Obama’s Global Warming Long Game

Lizza describes the president’s climate agenda as evidence of his “left conservatism”:

It’s hardly unheard of for a President to be cautious about pushing social change, and it would be more surprising if a President didn’t move in the direction of shifting public opinion. Obama and his aides like to see him as someone who plays a long game. They sometimes suggest that his movement on these issues is all part of a grand plan. More likely, Obama is what might be called a “left conservative,” a phrase that Norman Mailer briefly popularized when he ran for mayor of New York, in 1969. Obama obviously shares the outlook of the left on these cultural issues, but he’s temperamentally cautious and rarely believes that it’s worth his effort to act until his own liberal base has moved the country along with it. And, even then, he sees his job as moderating the passions of the activists.

But this interaction between Obama and an activist left that is slowly pushing the country in its direction—especially among younger Americans—is becoming the main subplot of the Obama years. While people like  [environmental lawyer] James Milkey push for change at the bottom, they are increasingly finding an ally at the top.

Bouie credits Republicans for forcing the EPA’s hand. He recalls how they killed climate legislation in 2009:

It’s not that EPA action wasn’t possible, but that the administration wanted legislation and would make key concessions to get it. In the absence of a law, however, the White House was prepared to act alone. “If Republicans didn’t respond to the proposed deals,” wrote The New Yorker’s Ryan Lizza, “the White House could push them to the table by making a threat through the Environmental Protection Agency, which had recently been granted power to regulate carbon, just as it regulates many other air pollutants.”

With a little cooperation, Republicans could have won a better outcome for their priorities. They could have exempted coal from more stringent spectrum of regulations, enriched their constituencies with new subsidies and benefits, and diluted a key Democratic priority. Instead, they’ll now pay a steep substantive price for their obstruction, in the form of rules that are tougher—and more liberal—than anything that could have passed Congress.

Brentin Mock focuses on the racial justice angle of the new EPA rules:

President Obama hit on carbon pollution impacts on black and Latino kids within the first couple minutes of his talk with reporters yesterday, in a press call hosted by the American Lung Association. “The health issues that we’re talking about hit some communities particularly hard,” he said. “African-American children are twice as likely to be hospitalized for asthma, four times as likely to die from asthma. Latinos are 30 percent more likely to be hospitalized for asthma. So these proposed standards will help us meet that challenge head on.”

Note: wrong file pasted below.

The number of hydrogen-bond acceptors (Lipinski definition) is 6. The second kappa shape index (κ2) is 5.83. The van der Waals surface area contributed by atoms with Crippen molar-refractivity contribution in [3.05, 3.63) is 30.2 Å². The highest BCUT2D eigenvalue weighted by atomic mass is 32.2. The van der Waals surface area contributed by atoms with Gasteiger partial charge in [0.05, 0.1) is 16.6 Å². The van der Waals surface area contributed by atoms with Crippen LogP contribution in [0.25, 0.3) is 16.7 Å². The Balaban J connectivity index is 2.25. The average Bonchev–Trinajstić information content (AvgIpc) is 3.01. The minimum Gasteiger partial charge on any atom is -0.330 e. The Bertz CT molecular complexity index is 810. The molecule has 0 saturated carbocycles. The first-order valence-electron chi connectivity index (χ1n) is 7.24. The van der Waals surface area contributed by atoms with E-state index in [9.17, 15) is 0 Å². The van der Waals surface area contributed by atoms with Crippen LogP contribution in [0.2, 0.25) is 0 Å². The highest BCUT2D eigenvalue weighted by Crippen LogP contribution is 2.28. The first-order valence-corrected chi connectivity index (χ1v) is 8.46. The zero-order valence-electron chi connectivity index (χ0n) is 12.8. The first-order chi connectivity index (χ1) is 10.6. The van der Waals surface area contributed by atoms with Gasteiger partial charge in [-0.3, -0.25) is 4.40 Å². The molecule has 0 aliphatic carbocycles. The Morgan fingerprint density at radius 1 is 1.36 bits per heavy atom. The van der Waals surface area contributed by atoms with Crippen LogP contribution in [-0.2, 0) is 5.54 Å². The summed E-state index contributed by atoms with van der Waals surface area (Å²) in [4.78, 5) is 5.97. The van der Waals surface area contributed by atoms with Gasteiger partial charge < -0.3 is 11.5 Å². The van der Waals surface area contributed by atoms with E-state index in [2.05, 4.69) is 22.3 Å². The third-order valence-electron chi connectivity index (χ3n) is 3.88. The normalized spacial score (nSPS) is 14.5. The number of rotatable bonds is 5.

The fact that the EPA and Obama are holding up asthmatic kids of color as the avatar for the new carbon regime testifies to how much environmental-justice advocates have shaped this climate conversation over the past few years.

And Ben Adler previews the political battle to come:

Cleaner air, or less global warming, benefits everyone. But it benefits most people only marginally, and invisibly. So, as with many other types of industry regulation, support may be a mile wide and an inch deep. The costs, unlike the benefits, are heavily concentrated. Someone who works for a coal company, or a related industry, or in a community with a large coal presence, may see a direct threat to her livelihood and be much more motivated to call her congress member or show up at a town hall to express her intense opposition.

That’s why the coal industry will focus its efforts in the states that are most dependent on coal for their electricity, or that have it in the ground. “We’ve been seeking to educate and inform consumers through some of our grassroots activities in key coal and coal-consuming states,” says Nancy Gravatt, communications director for the National Mining Association, a trade organization for mining companies. There are 19 states across the Midwest, Appalachia, and the Rocky Mountains that get more than half of their electricity from coal. That’s where NMA will focus. And in Upper Midwestern states like Ohio, Minnesota, and Illinois, the group will argue that an increase in electricity costs would damage the manufacturing economy.